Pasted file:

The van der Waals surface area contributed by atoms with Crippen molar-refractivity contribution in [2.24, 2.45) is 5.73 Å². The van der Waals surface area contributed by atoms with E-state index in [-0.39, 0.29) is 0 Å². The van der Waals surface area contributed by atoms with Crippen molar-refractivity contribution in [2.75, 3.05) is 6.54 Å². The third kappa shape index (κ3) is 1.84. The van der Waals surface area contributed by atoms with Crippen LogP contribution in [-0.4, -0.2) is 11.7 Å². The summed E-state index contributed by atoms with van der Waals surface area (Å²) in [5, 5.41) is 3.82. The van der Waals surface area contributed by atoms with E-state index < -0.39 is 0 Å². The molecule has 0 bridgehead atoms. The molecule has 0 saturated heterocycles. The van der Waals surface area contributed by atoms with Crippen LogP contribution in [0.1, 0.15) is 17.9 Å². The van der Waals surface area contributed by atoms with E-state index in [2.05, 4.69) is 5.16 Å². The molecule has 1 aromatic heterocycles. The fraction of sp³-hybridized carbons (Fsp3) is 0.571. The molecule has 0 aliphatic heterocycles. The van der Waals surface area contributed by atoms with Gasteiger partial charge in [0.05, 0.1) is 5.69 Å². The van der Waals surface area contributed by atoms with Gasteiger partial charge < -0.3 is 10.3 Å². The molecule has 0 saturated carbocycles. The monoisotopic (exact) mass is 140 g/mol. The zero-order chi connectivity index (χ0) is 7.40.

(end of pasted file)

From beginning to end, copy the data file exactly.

The van der Waals surface area contributed by atoms with Crippen molar-refractivity contribution in [2.24, 2.45) is 5.73 Å². The van der Waals surface area contributed by atoms with E-state index in [-0.39, 0.29) is 0 Å². The van der Waals surface area contributed by atoms with Crippen molar-refractivity contribution in [2.75, 3.05) is 6.54 Å². The third kappa shape index (κ3) is 1.84. The van der Waals surface area contributed by atoms with Crippen LogP contribution in [-0.4, -0.2) is 11.7 Å². The summed E-state index contributed by atoms with van der Waals surface area (Å²) in [5, 5.41) is 3.82. The van der Waals surface area contributed by atoms with E-state index < -0.39 is 0 Å². The molecule has 0 bridgehead atoms. The molecule has 0 saturated heterocycles. The van der Waals surface area contributed by atoms with Crippen LogP contribution in [0.1, 0.15) is 17.9 Å². The van der Waals surface area contributed by atoms with E-state index in [2.05, 4.69) is 5.16 Å². The molecule has 1 aromatic heterocycles. The fraction of sp³-hybridized carbons (Fsp3) is 0.571. The molecule has 0 aliphatic heterocycles. The van der Waals surface area contributed by atoms with Gasteiger partial charge in [0.05, 0.1) is 5.69 Å². The van der Waals surface area contributed by atoms with Gasteiger partial charge < -0.3 is 10.3 Å². The molecule has 0 saturated carbocycles. The monoisotopic (exact) mass is 140 g/mol. The zero-order chi connectivity index (χ0) is 7.40.